My Self-Taught Data Science Journey

scientistYes! It is a huge world. A really, really huge world in which you have infinitely many ways to achive a goal unless there are some restrictions which always exist fortunately. You may find it little bit murky, little bit daunting, little bit overwhelming, and a little bit scary in the beginning. You may not understand anything about it, you will probabily stumble over and over again, and you definitely get lost in the way. If, however, you have a passion for it, you will see that all those things will be the underlying force behind your progress, and ultimately your success.

Yes, I am talking about Data Science. From now on, I will write my topics in English and they will cover my journey of data science. I want to write about it because there are ever incresing demand for data science and there are also lots of people like me(in the beginning of my journey) who don’t know where to start the journey! Well, let’s start.

Everything started with the book 41leu3hcbdl-_sx320_bo1204203200_Elements of Statistical Learning, Data Mining, Inference, and Prediction. During Analytics Edge course on edX from MIT, one of the successful students said that we should read and understand at least the first eight chapters of this book in order to be competent at data science. Then I decided to read the book. At the first glance, the book looked very attractive and fun to read, but all those good thoughts immediately vanished after a copule of pages. That didn’t happen due to the book, but happened due to my lack of basic knowledge about certain subjects. I want to go over them chapter by chapter. Since the first chapter is an introduction, I skip it. All the subjects from chapter 2 to chatper 8 are the building blocks of every statistical and machine learning method.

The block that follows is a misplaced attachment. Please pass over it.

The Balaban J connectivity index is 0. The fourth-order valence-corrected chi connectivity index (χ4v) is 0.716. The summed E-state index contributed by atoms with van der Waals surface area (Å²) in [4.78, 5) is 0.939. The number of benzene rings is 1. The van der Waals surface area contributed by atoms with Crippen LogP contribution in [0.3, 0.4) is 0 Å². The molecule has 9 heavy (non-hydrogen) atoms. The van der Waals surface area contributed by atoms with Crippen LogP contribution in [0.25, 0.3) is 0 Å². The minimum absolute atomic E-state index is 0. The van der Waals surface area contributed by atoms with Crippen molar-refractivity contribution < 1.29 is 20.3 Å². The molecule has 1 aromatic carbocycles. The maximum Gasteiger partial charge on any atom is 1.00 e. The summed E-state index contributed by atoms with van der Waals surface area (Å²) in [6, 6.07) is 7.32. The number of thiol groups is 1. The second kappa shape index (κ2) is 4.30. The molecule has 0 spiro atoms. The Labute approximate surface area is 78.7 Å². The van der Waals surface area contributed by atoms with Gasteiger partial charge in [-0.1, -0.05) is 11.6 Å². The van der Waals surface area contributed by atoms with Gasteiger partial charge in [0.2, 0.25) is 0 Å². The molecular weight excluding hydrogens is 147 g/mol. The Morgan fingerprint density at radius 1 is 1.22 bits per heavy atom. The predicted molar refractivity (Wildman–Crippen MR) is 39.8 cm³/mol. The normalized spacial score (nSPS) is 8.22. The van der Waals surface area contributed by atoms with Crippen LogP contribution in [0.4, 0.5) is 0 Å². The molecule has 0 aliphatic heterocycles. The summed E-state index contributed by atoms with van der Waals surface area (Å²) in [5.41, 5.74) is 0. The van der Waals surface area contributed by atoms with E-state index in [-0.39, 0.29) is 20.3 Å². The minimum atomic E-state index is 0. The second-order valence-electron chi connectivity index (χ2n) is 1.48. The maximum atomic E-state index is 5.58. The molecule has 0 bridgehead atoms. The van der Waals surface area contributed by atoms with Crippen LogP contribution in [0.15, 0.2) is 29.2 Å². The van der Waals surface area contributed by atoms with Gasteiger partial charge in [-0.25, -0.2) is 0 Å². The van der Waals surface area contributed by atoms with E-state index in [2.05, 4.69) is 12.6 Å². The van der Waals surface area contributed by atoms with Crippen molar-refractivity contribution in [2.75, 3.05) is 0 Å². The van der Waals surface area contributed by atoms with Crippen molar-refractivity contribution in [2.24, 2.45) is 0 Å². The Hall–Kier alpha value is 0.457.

toptal-blog-image-1407508081138The second chapter of the book is Overview of Supervised Learning. It starts with basic
terminologies which we will encounter frequently in this journey. It assumes that you have basic knowledge of calculus, statistics, probability theory, and linear algebra. If you don’t, then you are in trouble! Fortunately, we are living in a world where we are just a couple of clicks away from anything we want to learn. There are lots of invaluable sources on the Internet.

– If you want to learn calculus, or refresh your knowledge of calculus, Khan Academy is a perfect place.

– If you want to learn statistics and linear algebra, there are lots of good courses on Coursera and edX. For linear algebra Linear Algebra from MIT given by Prof. Gilbert Strang is an amazing course. It covers all the subjects of linear algebra you need to know for data science. Especially spaces and matrix decompositions are the fundamentals.

– If you learn probability theory, there is a very good course called Introduction to Probability – The Science of Uncertainty. It follows the book Introduction to Probability, 2nd Edition, which I love much.